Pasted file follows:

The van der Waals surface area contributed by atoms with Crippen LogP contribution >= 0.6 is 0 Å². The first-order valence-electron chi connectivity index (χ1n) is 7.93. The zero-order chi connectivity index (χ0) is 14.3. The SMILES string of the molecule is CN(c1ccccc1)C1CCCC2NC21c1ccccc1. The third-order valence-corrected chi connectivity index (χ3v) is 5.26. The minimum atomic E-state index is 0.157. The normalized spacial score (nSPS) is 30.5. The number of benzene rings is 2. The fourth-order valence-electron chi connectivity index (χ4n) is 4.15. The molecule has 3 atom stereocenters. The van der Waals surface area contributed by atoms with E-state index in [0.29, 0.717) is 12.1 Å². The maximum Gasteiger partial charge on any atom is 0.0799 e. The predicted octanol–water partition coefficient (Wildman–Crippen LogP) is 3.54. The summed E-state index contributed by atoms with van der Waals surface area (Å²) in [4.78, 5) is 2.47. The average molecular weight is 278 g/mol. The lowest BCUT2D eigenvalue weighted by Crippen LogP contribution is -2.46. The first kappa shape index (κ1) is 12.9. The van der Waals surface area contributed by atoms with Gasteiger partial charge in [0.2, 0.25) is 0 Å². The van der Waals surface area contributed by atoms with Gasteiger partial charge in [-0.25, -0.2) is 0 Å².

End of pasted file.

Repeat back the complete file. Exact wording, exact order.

The van der Waals surface area contributed by atoms with Crippen LogP contribution >= 0.6 is 0 Å². The first-order valence-electron chi connectivity index (χ1n) is 7.93. The zero-order chi connectivity index (χ0) is 14.3. The SMILES string of the molecule is CN(c1ccccc1)C1CCCC2NC21c1ccccc1. The third-order valence-corrected chi connectivity index (χ3v) is 5.26. The minimum atomic E-state index is 0.157. The normalized spacial score (nSPS) is 30.5. The number of benzene rings is 2. The fourth-order valence-electron chi connectivity index (χ4n) is 4.15. The molecule has 3 atom stereocenters. The van der Waals surface area contributed by atoms with E-state index in [0.29, 0.717) is 12.1 Å². The maximum Gasteiger partial charge on any atom is 0.0799 e. The predicted octanol–water partition coefficient (Wildman–Crippen LogP) is 3.54. The summed E-state index contributed by atoms with van der Waals surface area (Å²) in [4.78, 5) is 2.47. The average molecular weight is 278 g/mol. The lowest BCUT2D eigenvalue weighted by Crippen LogP contribution is -2.46. The first kappa shape index (κ1) is 12.9. The van der Waals surface area contributed by atoms with Gasteiger partial charge in [0.2, 0.25) is 0 Å². The van der Waals surface area contributed by atoms with Gasteiger partial charge in [-0.25, -0.2) is 0 Å².